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Canigen L4,

A high number of reports for painful local reactions and systemic reactions

Nobivac L4 &

were reported with different multivalent Leptospira vaccines. Further


investigations on the underlying cause e.g. role of the additional antigenic

Plus DHPPi/L4,

load, is required.

Plus DHPPi/L4R, Plus L4, Plus Pi/L4, Plus Pi L4R (vaccine to prevent leptospira infections in dogs) Osurnia (Terbinafine, florfenicol,

On the basis of the reports received involving deafness in dogs, the MAH was recommended to amend the section 4.6 of the SPC as follows (changes highlighted in strikethrough and in bold);


No adverse reactions that could be related to the veterinary medicinal product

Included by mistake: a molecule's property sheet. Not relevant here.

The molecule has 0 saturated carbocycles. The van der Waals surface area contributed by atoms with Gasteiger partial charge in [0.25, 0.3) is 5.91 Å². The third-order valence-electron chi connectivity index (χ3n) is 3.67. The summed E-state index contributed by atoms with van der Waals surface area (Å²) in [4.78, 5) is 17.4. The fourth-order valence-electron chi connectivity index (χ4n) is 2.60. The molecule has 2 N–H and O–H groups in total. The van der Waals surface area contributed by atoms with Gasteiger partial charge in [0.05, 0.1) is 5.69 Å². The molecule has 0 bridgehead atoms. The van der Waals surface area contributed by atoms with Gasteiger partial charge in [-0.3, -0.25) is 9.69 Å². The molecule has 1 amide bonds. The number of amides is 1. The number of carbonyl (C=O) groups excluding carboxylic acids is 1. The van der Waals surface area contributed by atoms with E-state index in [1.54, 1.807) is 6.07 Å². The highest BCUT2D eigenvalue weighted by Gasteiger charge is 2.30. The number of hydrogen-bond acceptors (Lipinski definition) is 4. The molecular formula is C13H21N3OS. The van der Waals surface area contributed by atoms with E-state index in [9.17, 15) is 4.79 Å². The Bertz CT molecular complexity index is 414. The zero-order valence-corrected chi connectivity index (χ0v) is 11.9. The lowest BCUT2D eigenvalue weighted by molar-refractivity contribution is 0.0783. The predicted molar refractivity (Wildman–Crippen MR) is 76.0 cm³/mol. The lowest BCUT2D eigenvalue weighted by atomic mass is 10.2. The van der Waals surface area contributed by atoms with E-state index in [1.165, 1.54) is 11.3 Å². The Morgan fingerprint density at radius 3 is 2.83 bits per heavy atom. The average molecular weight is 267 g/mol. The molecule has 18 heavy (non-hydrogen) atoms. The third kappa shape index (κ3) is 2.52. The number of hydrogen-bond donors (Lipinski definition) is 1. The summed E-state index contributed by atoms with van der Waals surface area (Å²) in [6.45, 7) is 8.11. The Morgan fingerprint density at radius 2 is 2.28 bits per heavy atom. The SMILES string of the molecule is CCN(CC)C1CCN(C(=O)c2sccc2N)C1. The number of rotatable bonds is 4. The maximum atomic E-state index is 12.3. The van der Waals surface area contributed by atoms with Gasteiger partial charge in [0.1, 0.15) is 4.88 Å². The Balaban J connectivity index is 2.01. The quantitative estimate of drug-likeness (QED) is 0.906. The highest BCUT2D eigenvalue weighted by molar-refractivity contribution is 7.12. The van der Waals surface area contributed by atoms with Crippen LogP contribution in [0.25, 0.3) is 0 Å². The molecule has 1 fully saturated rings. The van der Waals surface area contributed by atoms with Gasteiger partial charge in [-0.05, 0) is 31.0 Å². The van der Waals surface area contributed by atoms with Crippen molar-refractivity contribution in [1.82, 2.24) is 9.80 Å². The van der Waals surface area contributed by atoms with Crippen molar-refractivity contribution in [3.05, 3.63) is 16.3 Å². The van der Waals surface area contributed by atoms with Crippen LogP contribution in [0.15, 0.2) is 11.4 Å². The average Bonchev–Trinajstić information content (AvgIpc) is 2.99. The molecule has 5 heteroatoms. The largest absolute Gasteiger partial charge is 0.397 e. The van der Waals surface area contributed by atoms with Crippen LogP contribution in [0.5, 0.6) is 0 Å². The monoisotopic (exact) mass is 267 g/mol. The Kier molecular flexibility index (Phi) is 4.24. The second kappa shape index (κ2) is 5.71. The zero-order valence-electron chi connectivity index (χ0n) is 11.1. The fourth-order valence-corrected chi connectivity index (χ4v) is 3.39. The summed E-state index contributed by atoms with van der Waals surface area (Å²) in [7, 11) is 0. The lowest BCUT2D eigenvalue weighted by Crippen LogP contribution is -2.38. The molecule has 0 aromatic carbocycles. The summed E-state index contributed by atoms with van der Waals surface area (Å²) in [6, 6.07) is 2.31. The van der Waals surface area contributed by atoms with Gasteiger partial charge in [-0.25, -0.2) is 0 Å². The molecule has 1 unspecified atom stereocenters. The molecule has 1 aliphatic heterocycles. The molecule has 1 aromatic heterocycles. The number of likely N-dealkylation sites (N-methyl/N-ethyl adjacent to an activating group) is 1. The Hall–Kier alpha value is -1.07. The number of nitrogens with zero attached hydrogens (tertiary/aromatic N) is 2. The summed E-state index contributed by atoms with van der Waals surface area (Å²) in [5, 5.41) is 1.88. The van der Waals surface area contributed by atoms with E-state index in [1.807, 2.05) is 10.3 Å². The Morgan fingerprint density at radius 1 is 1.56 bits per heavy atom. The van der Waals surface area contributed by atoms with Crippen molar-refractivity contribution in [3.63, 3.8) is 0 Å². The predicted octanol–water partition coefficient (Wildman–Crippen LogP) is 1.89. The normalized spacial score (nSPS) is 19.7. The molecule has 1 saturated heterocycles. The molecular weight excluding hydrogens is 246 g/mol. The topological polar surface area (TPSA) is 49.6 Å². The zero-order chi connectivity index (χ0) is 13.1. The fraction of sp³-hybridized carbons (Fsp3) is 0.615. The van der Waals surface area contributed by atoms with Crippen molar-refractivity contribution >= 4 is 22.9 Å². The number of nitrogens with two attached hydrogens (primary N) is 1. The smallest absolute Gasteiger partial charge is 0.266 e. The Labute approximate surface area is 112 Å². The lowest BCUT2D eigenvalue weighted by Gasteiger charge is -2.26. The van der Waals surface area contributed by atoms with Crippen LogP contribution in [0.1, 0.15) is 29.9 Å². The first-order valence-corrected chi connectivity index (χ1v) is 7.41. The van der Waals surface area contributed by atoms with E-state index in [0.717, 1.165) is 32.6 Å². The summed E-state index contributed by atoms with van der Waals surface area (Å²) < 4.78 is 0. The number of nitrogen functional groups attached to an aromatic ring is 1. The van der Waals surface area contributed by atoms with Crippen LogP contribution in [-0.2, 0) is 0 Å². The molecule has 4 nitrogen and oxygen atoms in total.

were observed in dogs with otitis externa under field conditions when administered as indicated in section 4.9. Post authorisation experience indicates that very rare cases of deafness or impaired hearing, usually temporary, in dogs have been reported after use, mainly in elderly animals. Considering the numerous cases of lack of expected efficacy received, the MAH was also recommended to amend section 4.4 of the SPC as follows: 4.4. Special warnings for each target species Clean the ears before the initial treatment is applied. Ear cleaning should not be repeated until 21 days after the second administration. In clinical trials, saline only was used for ear cleaning. Transient wetness of the inner and outer pinna can be observed. This observation is attributed to presence of product and is not of clinical concern. In animals with a history of chronic or recurrent otitis externa, efficacy of the product may be affected if the underlying causes of the condition such as allergy or anatomical conformation of the ear are not addressed. Bacterial and fungal otitis is often secondary to other conditions. Appropriate diagnosis should be used and therapy of causative conditions should be investigated before antimicrobial treatment is considered. Reports involving auricular signs other than deafness (otorrhoea, internal ear disorders…), systemic signs (lethargy, anorexia, vomiting) and signs of hypersensitivity/intolerance (application site inflammation, ulceration, pruritus) were analysed and discussed by the MAH in the PSUR due in September 2016 but did not lead to SPC amendment at this stage.